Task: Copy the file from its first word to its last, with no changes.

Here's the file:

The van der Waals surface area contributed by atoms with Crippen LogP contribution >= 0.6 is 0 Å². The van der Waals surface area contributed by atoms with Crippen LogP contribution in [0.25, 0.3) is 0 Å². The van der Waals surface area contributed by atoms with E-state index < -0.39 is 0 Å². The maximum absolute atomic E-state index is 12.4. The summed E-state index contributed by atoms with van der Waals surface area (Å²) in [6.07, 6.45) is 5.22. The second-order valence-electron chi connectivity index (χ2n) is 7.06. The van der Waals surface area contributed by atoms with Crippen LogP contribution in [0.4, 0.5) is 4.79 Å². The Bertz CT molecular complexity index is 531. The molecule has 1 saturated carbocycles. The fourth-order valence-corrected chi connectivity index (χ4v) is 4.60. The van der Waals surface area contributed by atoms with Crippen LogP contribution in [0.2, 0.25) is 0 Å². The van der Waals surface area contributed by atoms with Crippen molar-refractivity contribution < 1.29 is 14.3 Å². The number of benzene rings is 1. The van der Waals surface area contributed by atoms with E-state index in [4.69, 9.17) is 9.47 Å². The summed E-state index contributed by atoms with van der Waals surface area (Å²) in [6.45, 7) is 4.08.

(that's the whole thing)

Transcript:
The van der Waals surface area contributed by atoms with Crippen LogP contribution >= 0.6 is 0 Å². The van der Waals surface area contributed by atoms with Crippen LogP contribution in [0.25, 0.3) is 0 Å². The van der Waals surface area contributed by atoms with E-state index < -0.39 is 0 Å². The maximum absolute atomic E-state index is 12.4. The summed E-state index contributed by atoms with van der Waals surface area (Å²) in [6.07, 6.45) is 5.22. The second-order valence-electron chi connectivity index (χ2n) is 7.06. The van der Waals surface area contributed by atoms with Crippen LogP contribution in [0.4, 0.5) is 4.79 Å². The Bertz CT molecular complexity index is 531. The molecule has 1 saturated carbocycles. The fourth-order valence-corrected chi connectivity index (χ4v) is 4.60. The van der Waals surface area contributed by atoms with Crippen LogP contribution in [0.2, 0.25) is 0 Å². The van der Waals surface area contributed by atoms with Crippen molar-refractivity contribution < 1.29 is 14.3 Å². The number of benzene rings is 1. The van der Waals surface area contributed by atoms with E-state index in [4.69, 9.17) is 9.47 Å². The summed E-state index contributed by atoms with van der Waals surface area (Å²) in [6.45, 7) is 4.08.